"Claudine" was released in 1974 and starred Diahann Carroll in the title role as a Harlem mother with six kids. James Earl Jones co-starred as Rupe, her love interest. The movie is a love story, but it's also a tart commentary on racism, poverty, sexuality and parental responsibility. And it's funny with a great score by Curtis Mayfield.

The role earned Carroll an Oscar nomination for Best Actress in 1975, but she lost to Ellen Burstyn, who grabbed the statuette for "Alice Doesn't Live Here Anymore." Carroll was recommended for the role by Diana Sands, who was originally cast as Claudine, but was dying of cancer.

And now to my three thoughts about "Claudine."

(a) "Claudine" is good piece of filmmaking with crisp writing punctuated by Carroll's performance. Her Oscar nomination wasn't 1970s tokenism; she really was that good.

(b) Today, the movie would be made differently. The plot of the struggling single mother with a houseful of boisterous kids who finds love would pass muster now, but the scene where Claudine beats her daughter? I wonder. Or the subplot with the oldest son being a frustrated revolutionary: today they'd make him a snarling gang member. And somebody would have to die. And what of Claudine herself? She is smart, vulnerable and sexy. Today she'd be a wounded figure who would find herself through the course of the movie, probably in some confessional melodramatic scene.

And that led to my third thought: Lord have mercy, "Claudine" has "Tyler Perry Remake" written all over it.

(c)And with that, I was going to make a smarty-assed comment about my fear of Perry doing some slack-plotted, simplistically-written remake complete with face-slappings, neck-rolling "she told him" scenes, and--of course---set in Atlanta.

But as I think about it, maybe him remaking "Claudine" isn't a bad idea. A new movie could shine if Perry is properly inspired by the original's tight well-done script. Taraji P. Henson as Claudine...Boris Kudjoe/Morris Chestnut/Jeffrey Wright as Rupe..and nobody--and I mean nobody even remotely connected with the writing or acting in "Meet the Browns" or "Tyler Perry's House of Payne," who knows? It might be good?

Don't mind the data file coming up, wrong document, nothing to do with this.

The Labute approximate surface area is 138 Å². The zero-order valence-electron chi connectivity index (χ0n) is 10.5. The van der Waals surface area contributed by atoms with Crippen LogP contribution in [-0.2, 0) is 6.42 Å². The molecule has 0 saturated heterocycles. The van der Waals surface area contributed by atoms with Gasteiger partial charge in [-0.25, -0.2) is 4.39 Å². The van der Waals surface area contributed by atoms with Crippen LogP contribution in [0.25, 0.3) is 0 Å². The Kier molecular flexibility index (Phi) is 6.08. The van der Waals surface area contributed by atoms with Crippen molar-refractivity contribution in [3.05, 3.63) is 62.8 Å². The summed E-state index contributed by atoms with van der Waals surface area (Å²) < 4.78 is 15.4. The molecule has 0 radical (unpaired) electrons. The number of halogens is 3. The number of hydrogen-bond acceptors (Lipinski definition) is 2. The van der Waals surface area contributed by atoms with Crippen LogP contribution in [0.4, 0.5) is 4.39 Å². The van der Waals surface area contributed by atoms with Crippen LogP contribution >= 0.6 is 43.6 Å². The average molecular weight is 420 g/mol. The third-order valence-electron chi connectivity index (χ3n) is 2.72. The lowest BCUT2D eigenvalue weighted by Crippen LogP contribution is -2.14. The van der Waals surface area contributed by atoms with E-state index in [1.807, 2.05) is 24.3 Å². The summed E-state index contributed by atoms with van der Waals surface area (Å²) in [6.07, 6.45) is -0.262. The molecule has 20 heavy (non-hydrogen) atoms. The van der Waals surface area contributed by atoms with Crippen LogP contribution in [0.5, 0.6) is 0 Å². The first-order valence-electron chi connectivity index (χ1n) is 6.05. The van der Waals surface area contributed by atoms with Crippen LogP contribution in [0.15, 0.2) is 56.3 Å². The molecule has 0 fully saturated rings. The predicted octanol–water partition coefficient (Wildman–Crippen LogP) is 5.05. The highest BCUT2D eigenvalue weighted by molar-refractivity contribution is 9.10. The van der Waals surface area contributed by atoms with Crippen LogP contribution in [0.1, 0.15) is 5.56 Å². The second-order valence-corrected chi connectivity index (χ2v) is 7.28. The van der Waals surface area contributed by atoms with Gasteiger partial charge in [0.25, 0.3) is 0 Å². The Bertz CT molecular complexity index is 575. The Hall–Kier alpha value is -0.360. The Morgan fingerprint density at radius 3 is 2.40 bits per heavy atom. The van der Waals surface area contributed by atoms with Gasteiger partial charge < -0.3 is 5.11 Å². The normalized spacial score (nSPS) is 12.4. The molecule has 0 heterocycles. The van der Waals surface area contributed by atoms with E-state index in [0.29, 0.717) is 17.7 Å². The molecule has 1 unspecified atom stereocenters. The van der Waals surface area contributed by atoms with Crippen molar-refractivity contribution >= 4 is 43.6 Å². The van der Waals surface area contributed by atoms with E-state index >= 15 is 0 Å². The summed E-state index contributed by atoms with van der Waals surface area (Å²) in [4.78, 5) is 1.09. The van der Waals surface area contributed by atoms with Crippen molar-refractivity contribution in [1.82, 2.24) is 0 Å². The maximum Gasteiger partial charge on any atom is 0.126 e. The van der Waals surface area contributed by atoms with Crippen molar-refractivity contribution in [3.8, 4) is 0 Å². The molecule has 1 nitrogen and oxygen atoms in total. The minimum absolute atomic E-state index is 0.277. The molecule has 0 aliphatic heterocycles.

Until then, the original is worth checking out. And here's an excellent and very pointed interview with Carroll discussing the role:

Wednesday, June 10, 2009

Ola Hudson Dies

Ola Hudson

Ola Hudson--fashion designer, mother of guitarist Slash, and the subject of this stunning 1970 print ad for Dewar's White Label--died of lung cancer on June 5. She was 62.

Monday, June 8, 2009

Moms Mabley

It's Monday. Nobody wants to go to work. We need a laugh. Let's let Moms Mabley--the funniest comedian of the late 20th century, I swear--provide some.

Wednesday, June 3, 2009

The Fifth Dimension

Founded in 1966, the singing group The Fifth Dimension was a fixture on the late 1960s/early 1970s pop culture scene. The five-member vocal group--Marilyn McCoo, Billy Davis Jr., Florence LaRue, Lamonte McLemore (Davis' cousin) and Ron Townson--sang deeply-harmonized pop with just enough soul to keep things interesting.

The group gets down with Laura Nyro's "Stone Soul Picnic" in the clip above. The vid below is a medley of their hits.

The Fifth Dimension stayed intact until 1975, when McCoo and Davis (who were married) left the group and became pop stars as a husband-and-wife duo a few years later. Townson died in 2001. According to a Wikipedia entry, the group has had 25 personnel changes since 1975. The group now tours as Florence LaRue and the 5th Dimension, with LaRue as the only original member.

Monday, June 1, 2009


That's a 1980 jam by R&B group, Breakwater. Sounds good, doesn't it? You can listen again. I'll wait.

Now check this one out from 1978. Same group.

One more and I'm done: